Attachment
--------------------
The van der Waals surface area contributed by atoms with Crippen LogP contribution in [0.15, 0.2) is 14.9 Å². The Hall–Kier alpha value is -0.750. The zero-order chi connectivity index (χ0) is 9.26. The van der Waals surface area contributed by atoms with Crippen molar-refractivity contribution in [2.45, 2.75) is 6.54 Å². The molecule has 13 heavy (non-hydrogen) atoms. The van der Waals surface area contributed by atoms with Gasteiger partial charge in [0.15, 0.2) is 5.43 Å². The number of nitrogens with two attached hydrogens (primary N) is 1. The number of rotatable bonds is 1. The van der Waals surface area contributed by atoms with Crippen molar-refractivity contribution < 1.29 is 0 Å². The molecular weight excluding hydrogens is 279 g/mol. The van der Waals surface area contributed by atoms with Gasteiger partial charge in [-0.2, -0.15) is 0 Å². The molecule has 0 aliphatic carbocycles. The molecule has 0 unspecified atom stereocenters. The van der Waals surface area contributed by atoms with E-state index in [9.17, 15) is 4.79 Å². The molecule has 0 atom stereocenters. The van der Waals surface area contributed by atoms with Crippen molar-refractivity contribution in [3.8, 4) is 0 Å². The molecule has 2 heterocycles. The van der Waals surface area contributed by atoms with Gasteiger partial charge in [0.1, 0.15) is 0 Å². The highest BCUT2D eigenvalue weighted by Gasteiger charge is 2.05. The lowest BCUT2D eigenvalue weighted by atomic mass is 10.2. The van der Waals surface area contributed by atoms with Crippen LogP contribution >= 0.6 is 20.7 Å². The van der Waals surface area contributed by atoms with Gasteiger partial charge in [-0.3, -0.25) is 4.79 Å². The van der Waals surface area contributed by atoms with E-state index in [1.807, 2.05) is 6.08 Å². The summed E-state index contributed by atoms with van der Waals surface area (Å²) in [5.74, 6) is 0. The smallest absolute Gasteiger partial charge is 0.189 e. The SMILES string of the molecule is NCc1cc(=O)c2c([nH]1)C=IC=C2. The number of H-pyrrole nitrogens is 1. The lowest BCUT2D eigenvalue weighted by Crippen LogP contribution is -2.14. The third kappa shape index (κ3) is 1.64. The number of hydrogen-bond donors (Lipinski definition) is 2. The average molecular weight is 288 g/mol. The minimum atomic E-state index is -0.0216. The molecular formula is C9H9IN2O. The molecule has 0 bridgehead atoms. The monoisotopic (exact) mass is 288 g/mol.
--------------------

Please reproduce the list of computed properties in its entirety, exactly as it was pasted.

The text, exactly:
The van der Waals surface area contributed by atoms with Crippen LogP contribution in [0.15, 0.2) is 14.9 Å². The Hall–Kier alpha value is -0.750. The zero-order chi connectivity index (χ0) is 9.26. The van der Waals surface area contributed by atoms with Crippen molar-refractivity contribution in [2.45, 2.75) is 6.54 Å². The molecule has 13 heavy (non-hydrogen) atoms. The van der Waals surface area contributed by atoms with Gasteiger partial charge in [0.15, 0.2) is 5.43 Å². The number of nitrogens with two attached hydrogens (primary N) is 1. The number of rotatable bonds is 1. The van der Waals surface area contributed by atoms with Crippen molar-refractivity contribution < 1.29 is 0 Å². The molecular weight excluding hydrogens is 279 g/mol. The van der Waals surface area contributed by atoms with Gasteiger partial charge in [-0.2, -0.15) is 0 Å². The molecule has 0 aliphatic carbocycles. The molecule has 0 unspecified atom stereocenters. The van der Waals surface area contributed by atoms with E-state index in [9.17, 15) is 4.79 Å². The molecule has 0 atom stereocenters. The van der Waals surface area contributed by atoms with Crippen molar-refractivity contribution in [3.8, 4) is 0 Å². The molecule has 2 heterocycles. The van der Waals surface area contributed by atoms with Gasteiger partial charge in [0.1, 0.15) is 0 Å². The highest BCUT2D eigenvalue weighted by Gasteiger charge is 2.05. The lowest BCUT2D eigenvalue weighted by atomic mass is 10.2. The van der Waals surface area contributed by atoms with Crippen LogP contribution >= 0.6 is 20.7 Å². The van der Waals surface area contributed by atoms with Gasteiger partial charge in [-0.3, -0.25) is 4.79 Å². The van der Waals surface area contributed by atoms with E-state index in [1.807, 2.05) is 6.08 Å². The summed E-state index contributed by atoms with van der Waals surface area (Å²) in [5.74, 6) is 0. The smallest absolute Gasteiger partial charge is 0.189 e. The SMILES string of the molecule is NCc1cc(=O)c2c([nH]1)C=IC=C2. The number of H-pyrrole nitrogens is 1. The lowest BCUT2D eigenvalue weighted by Crippen LogP contribution is -2.14. The third kappa shape index (κ3) is 1.64. The number of hydrogen-bond donors (Lipinski definition) is 2. The average molecular weight is 288 g/mol. The minimum atomic E-state index is -0.0216. The molecular formula is C9H9IN2O. The molecule has 0 bridgehead atoms. The monoisotopic (exact) mass is 288 g/mol.